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Why Knit Food?

Posted on by MK Carroll

On one of the message boards I read, there is a discussion of knitted "food": specifically, why. Some think it's a waste of yarn, others think it could be called art and therefore be excused from function (don't get me started on this - one of the reasons I didn't do a BFA or pursue an MFA is the art vs. craft debate). Some of us think it's fun. Me, I don't just knit the stuff, I design it! So of course I had to chime in.


I don't know why, but my sushi-themed patterns have been popular (just published a nigiri sushi baby wipe cozy pattern). I'm responding to demand with this pattern, and if it does well, there will probably be more. The Knitty Gritty patterns I worked up were at the request of the producers, who saw the original sushi tp cozy pattern I did for Crochet me. That pattern also led to me writing up the all-knit version and being asked to work up the sushi pillow for the Get Hooked book (and yes, I am considering working on a knit version). The crocheted bacon and eggs handbag I did was based on a knit pattern from the 70's, and my post with the pattern has been getting numerous hits on a regular basis. I've also been working on using whimsical patterns as a way to learn and practice techniques - the Knitty Gritty patterns, for example, use short rows for the tp cozy and a slip stitch pattern for the tank runner which produces vertical stripes without having to use bobbins. Because there is something silly about the pattern, it can take some of the pressure off. Forgot to knit a wrap on one of the short rows? It's just a tp cozy! No big deal! Currently, I'm playing with ideas on how to introduce some of the techniques used for sock knitting that don't involve actually knitting socks (if it doesn't have to fit an actual foot and is silly to boot, it could be more fun than stress).


My background is in the fine arts, so I know high material value/functionally useless. I like to have at least a veneer of practicality in my work. I have, for example, numerous ceramic vessels which are currently holding everything from eating utensils to paperclips. Sure, knitted bacon could be seen as a "waste of yarn" but that could be said just as easily of an afghan knitted from luxury yarns which is only used as a decorative drape over the back of a couch rather than as an afghan because it's "too nice to use" - surely not every luxury yarn afghan is reduced to this, but it does happen. Even items which are ostensibly useful are only truly useful if they get used. By this measure, knitting a beautiful Norwegian sweater for myself could be a waste of yarn and my time, as the chances of my wearing it would be very, very low, although I might learn a lot from knitting one (which could be practical). Fancy stitch markers instead of loops of scrap yarn could be considered wasteful, or they could be considered a pleasure to look at and use, a small indulgence that makes one smile.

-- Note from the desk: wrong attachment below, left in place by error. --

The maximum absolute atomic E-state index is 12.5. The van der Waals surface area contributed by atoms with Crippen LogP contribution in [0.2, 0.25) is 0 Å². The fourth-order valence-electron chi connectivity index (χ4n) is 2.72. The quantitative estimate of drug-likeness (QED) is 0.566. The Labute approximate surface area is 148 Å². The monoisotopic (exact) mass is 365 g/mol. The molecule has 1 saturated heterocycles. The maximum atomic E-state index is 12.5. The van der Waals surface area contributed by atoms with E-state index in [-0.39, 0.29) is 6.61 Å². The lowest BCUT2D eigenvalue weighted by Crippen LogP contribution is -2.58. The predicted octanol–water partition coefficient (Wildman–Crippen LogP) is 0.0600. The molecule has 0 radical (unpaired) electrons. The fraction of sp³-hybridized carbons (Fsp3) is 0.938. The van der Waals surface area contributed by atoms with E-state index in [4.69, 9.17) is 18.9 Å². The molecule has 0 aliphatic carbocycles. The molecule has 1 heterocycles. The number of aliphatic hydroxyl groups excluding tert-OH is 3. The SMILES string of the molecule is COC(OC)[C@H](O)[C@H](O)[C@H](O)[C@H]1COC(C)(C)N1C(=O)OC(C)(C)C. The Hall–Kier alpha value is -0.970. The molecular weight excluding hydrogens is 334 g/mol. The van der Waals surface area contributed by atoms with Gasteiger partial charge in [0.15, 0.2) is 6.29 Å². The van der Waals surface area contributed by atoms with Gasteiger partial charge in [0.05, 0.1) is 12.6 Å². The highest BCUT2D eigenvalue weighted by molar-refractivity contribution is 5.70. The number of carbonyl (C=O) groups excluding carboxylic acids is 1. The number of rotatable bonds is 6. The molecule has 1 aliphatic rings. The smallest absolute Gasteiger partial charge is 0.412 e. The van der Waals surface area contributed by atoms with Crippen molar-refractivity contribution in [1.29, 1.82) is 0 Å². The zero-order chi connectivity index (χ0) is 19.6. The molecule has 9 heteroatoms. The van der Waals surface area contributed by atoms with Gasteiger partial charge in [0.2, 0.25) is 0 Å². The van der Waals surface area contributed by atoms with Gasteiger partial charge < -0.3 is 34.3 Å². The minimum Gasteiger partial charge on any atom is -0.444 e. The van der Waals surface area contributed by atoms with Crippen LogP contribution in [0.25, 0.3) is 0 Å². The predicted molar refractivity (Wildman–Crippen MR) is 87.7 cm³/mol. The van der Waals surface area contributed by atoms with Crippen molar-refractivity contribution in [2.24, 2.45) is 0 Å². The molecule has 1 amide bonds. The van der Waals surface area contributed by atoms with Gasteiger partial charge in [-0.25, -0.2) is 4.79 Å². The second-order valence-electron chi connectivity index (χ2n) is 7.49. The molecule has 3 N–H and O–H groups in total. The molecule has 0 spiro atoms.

What is practical and useful is largely a matter of perception. If it brings someone joy to knit a hamburger, bringing a little more light and laughter into the world, I find something practical in that. If it brings more delight into the world without causing harm, it is one small step to peace. If you can't bear the thought of doing something you would find wasteful, well, you don't have to.


One of the soldiers I knit fingerless mittens for has recently returned home, and thanked me again for the mittens. They were practical - I made sure that the colors were dark (black is a favorite), and that the mittens were easy to shove into a pocket and didn't take up much space (used sock yarn at a fine gauge, done entirely in ribbing to make them stretchy). Even with the guidelines posted for those making items for the armed forces, there have been times when the items wind up going unworn by a soldier, perhaps donated to a civilian instead, because the item is too bulky, the colors are too garish, or it has a pom-pon on top of it. Does this make it a waste of yarn and time? If it tells someone far from home in a stressful situation that people at home are thinking of them and want to keep them warm, I don't think so. The moment in which the recipient knows they are loved and appreciated is plenty practical.


Besides, if you want to talk about waste, how about cut flowers that will just up and die in a week?